Looking out of the car window used to be what kids did on road trips–but now, screens mean that they barely glance outside sometimes. Volkswagen has decided to counteract this with an interactive solution which, while it still relies on an app, means that kids are more connected with their journey.

“Road Tales” is an app featuring interactive audiobooks that creates unique tales based on the location of the user and transform ordinary road objects into  characters in a story. To make this happen, the Amsterdam based agency scanned all major Dutch highways (over 5000 km of road) to identify objects like bridges, windmills, trees, petrol stations and turn them into story elements. It collaborated with children’s book writers to write the story chapters, which are triggered by objects along the road.

The whole family can use the books, explains creative director Kika Douglas: “Parents can play the story through the sound system of the car and then put the phone away.  The characters of the story also ask the passengers to play family games, like guessing a color of the next car or doing a countdown to launch a rocket before entering the tunnel, or warning them to put their head down before going under a bridge.”

Developed for Dutch children between 4-11 years old, the app can be downloaded for free. It’s being promoted to parents via a social campaign, influencer strategy and online video.

Source: https://adage.com/creativity/work/volkswagen-road-tales/969896
Why it’s hot
The Screen-less era is coming with voice-first solutions. Surprises like Road Tales can live in both digital and physical worlds. According to Gartner, web browsing will be screen-less by 2020. It’s about time we start thinking about voice-only experiences that can transform how we interact digitally.

The Wall Street Journal Wants You to ‘Read Yourself Better’

WSJ dropped its first widespread brand campaign on Nov. 4 in an effort to attract new subscribers by encouraging them to “read yourself better.” As part of that effort, WSJ’s paywall will be lifted, and readers can view an unlimited number of articles on the site for three days, from Nov. 9-11.

WSJ focused on encouraging readers to turn to quality and trustworthy news for their information. A narrator encourages you to read past the hashtags, misinformation, angry comments, “troll armies” and overall noise in the 90-second spot. “Because no one ever did anything big by reading small. Read yourself better,” the narrator says.

Out-of-home ads will also appear throughout the country in L.A., Denver, Philadelphia and New York encouraging readers to “Read yourself past the hashtags,” “Read yourself to your own opinion,” and “Read yourself out of your comfort zone.”

Why it’s hot: This campaign plays very well into the cultural zeitgeist and challenges viewers to spend their time doing more quality reading and less mindless scrolling.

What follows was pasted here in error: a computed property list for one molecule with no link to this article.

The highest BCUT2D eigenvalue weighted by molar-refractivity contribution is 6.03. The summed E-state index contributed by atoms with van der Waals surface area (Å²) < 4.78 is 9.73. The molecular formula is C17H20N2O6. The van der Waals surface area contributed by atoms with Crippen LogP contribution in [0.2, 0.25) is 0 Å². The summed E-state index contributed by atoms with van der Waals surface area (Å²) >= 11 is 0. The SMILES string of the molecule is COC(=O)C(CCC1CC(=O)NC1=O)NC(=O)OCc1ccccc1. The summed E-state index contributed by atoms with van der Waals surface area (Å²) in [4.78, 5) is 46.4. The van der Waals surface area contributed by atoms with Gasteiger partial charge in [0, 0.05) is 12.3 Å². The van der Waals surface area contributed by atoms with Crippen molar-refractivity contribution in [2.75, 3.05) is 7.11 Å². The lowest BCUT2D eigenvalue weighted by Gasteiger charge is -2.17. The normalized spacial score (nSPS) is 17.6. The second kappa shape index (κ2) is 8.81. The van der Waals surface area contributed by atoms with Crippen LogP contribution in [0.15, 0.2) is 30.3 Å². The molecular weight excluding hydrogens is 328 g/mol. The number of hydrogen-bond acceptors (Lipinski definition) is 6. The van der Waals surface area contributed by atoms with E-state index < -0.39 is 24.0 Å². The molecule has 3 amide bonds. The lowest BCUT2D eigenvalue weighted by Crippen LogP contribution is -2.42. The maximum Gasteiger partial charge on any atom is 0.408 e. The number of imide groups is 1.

Source: AdWeek

Planned parenthood launches tool to help navigate state abortion laws

Planned Parenthood recently launched an Abortion Care Finder tool, which provides those seeking abortions with location-specific information relating to laws and regulations, nearby health centers and different medical options. It was designed in-house by Planned Parenthood’s Digital Products Lab after the team noticed an increase in searches on its website that were variants of “abortions near me.”

When a user inputs their age, location, and length of their pregnancy, the digital portal will allow them to locate the nearest Planned Parenthood clinic, and tell them whether in-clinic procedures or abortions via medication are available. The Care Finder will also update its information when states pass new laws.

If the nearest Planned Parenthood is more than 60 miles away, the tool refers users to a map created by the National Abortion Federation that includes independent providers. Though it offers more expansive results and describes abortion laws by state in greater detail, that organization’s map does not give customized results based on personal details or exact location.

The biggest barrier to creation was, and still is navigating the ever-changing state laws, which can be hard to parse. For example, in the first half of 2019 alone, states enacted 58 restrictive laws governing abortions.

Why it’s hot:
It’s simple. They built something based on need, not just because they wanted to ‘building something cool.’

Apple Card investigated for gender bias

Apple’s tech-oriented credit card is at the heart of a new investigation into alleged gender discrimination.

New York state regulators have announced an investigation into Goldman Sachs, the bank that issues the Apple Card, after a series of viral tweets from a consumer who shared the vastly different credit limits that were issued to him and his wife when they both applied for the card.

The NYSDFS was first tipped off by a viral Twitter thread from tech entrepreneur David Heinemeier Hansson, begun on Nov. 7. He detailed how his card’s credit limit was 20 times higher than his wife’s, even though she has a higher credit score and they file joint tax returns. Hansson referred to the Apple Card as a “sexist program” and said that its over-reliance on a “biased” algorithm did not excuse discriminatory treatment.